In A Flat Place, Noreen Masud journeys to different flat landscapes in the UK that compel her. In terms of genre, this book might be called a nature memoir: each chapter engages intimately with the natural world, from the Fenlands to the Orkney Islands, and even the stillest, flattest, and quietest revelations are inextricably tied to the environment.
But equally, Masud pushes against determined traditions of nature writing. The expansive space of this memoir is an invitation to collapse boundaries and make room for experiences and bodies that are often erased from British history, and in doing so, Masud also voices the realities of this nation’s colonial violence. Alongside these various quests to find flat landscapes and beautifully articulate the ecosystems she encounters – her writing is terrifically precise and lyrical – Masud explores the often elided histories of said landscapes, her own pains and bodily sensations, the fractures, joys and limitations of her relationships and, like a current beneath it all, a reflection on the first 15 years of her life in Pakistan. It is there where, as a child, she first came to love flat landscapes.
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For Masud, these landscapes are rife with metaphorical potential. Almost immediately, they come to represent her cPTSD – complex post-traumatic stress disorder – which is a significant thread in this book. Like flat landscapes, cPTSD doesn’t ‘offer a significant landmark, an event, that you could focus on and work with’; thus, it is an apt symbol for Masud’s experience of derealisation, when the world becomes ‘distant and two-dimensional’.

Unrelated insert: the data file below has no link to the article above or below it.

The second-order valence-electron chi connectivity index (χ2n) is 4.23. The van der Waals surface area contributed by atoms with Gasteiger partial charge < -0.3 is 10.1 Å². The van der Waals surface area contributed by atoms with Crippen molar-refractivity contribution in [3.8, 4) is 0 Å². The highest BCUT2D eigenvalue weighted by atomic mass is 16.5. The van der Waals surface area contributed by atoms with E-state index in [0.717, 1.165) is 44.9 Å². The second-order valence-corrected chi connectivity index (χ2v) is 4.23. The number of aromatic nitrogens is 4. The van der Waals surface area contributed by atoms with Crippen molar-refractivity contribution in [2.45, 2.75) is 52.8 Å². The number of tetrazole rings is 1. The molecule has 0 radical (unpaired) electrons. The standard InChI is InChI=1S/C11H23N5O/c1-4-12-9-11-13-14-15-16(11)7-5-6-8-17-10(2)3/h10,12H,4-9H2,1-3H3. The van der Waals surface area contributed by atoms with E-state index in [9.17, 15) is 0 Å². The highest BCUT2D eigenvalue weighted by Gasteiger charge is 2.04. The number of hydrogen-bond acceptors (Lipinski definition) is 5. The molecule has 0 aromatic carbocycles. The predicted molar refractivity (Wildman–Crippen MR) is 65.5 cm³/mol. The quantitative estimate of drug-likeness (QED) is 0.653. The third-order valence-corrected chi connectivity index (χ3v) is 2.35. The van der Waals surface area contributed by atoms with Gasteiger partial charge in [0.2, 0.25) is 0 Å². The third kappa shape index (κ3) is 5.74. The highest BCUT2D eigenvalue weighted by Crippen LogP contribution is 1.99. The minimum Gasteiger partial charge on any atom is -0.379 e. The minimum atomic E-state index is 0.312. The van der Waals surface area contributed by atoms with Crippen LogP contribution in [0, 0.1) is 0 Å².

These landscapes intertwine with questions of belonging, a multifaceted exploration that reaches toward remembrances of Pakistan, “stuck in its own postcolonial drift”; Scottish heritage on her mother’s side; Britain’s inescapable whiteness; navigation of safe or unsafe spaces; and, crucially, questions of interpersonal connection. “What does it feel like?’ Masud asks her therapist, ‘To feel connected to another person… Where there’s room for both of us, and we’re both real?”
“Flat landscapes,” Masud recognises, “have always given me a way to love myself.” And throughout A Flat Place, readers are offered moments of reprieve and insight on how to love the flatlands.